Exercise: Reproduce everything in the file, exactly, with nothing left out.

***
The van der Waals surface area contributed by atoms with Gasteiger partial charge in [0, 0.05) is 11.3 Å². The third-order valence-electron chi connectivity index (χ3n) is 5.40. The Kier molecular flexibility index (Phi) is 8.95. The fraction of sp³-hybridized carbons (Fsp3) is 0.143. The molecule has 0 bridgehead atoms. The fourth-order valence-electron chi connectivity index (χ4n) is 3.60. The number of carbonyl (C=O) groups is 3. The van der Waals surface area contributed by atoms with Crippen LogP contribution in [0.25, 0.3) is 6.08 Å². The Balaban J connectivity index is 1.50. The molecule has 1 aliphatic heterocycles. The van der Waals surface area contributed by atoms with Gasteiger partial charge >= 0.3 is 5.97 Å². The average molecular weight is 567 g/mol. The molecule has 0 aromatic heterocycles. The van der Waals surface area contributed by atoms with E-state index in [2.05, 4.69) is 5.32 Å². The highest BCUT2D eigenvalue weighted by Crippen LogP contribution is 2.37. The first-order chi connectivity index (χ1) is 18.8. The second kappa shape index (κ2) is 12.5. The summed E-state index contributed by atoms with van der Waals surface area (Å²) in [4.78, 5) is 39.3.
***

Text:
The van der Waals surface area contributed by atoms with Gasteiger partial charge in [0, 0.05) is 11.3 Å². The third-order valence-electron chi connectivity index (χ3n) is 5.40. The Kier molecular flexibility index (Phi) is 8.95. The fraction of sp³-hybridized carbons (Fsp3) is 0.143. The molecule has 0 bridgehead atoms. The fourth-order valence-electron chi connectivity index (χ4n) is 3.60. The number of carbonyl (C=O) groups is 3. The van der Waals surface area contributed by atoms with Crippen LogP contribution in [0.25, 0.3) is 6.08 Å². The Balaban J connectivity index is 1.50. The molecule has 1 aliphatic heterocycles. The van der Waals surface area contributed by atoms with Gasteiger partial charge >= 0.3 is 5.97 Å². The average molecular weight is 567 g/mol. The molecule has 0 aromatic heterocycles. The van der Waals surface area contributed by atoms with E-state index in [2.05, 4.69) is 5.32 Å². The highest BCUT2D eigenvalue weighted by Crippen LogP contribution is 2.37. The first-order chi connectivity index (χ1) is 18.8. The second kappa shape index (κ2) is 12.5. The summed E-state index contributed by atoms with van der Waals surface area (Å²) in [4.78, 5) is 39.3.